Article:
The two also saw their family doctor, who sent them for some basic fertility testing: blood work for both (which can identify hormone imbalances that can affect the ability to conceive) and a sperm sample. When the results came back normal, the doctor told them to just keep trying.
Fertility specialists say a vaginal ultrasound (which can show the volume of eggs, any uterine abnormalities and Fallopian tube blockages) is also typically performed on for female patients. Lan doesn’t know why one wasn’t ordered for her but plans to now ask for one.
She eventually visited a gynecologist, who prescribed her some fertility pills but also insisted everything looked “fine.”
“You’re so sick of hearing that,” Lan said. “If you’re totally ‘fine,’ why is this happening?”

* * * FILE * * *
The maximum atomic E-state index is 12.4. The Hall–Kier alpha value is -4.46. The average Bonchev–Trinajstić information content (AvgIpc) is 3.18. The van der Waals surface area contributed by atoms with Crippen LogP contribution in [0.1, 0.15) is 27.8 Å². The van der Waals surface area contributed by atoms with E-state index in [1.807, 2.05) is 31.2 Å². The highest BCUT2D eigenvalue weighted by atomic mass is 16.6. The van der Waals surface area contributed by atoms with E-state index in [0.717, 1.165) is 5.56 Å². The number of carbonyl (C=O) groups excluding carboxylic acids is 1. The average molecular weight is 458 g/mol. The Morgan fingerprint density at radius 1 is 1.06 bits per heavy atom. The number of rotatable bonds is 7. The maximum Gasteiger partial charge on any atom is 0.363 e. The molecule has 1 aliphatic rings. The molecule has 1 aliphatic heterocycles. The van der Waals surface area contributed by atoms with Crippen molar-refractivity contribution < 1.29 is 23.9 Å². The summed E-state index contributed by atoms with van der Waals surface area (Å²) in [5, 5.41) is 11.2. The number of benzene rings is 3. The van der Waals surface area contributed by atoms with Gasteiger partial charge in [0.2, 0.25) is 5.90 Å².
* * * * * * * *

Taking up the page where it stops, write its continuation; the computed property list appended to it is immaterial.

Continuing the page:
Lan says it’s been “frustrating” to have her fertility concerns seemingly brushed off by doctors, who’ve told her things like: “You guys are so young. You have so much time to have a baby… This is not an issue at all.”
“Yes, we’re young. But we’re so ready to have a baby. It’s all we want. It’s all we’ve wanted for two years,” the 27-year-old said before tearing up.
“You sort of feel like your life is on hold… It’s two years today. But maybe it’s five years tomorrow.”
The best chance anyone has of getting pregnant in a month, “even if they’re 21,” is 25 per cent, says Dr. Al Yuzpe of the Olive Fertility Centre in Vancouver. That number drops by five per cent when a woman hits 30, he adds.
Health Canada suggests women under 35 try for a year before seeking medical advice (unless there are other concerns like painful or irregular periods).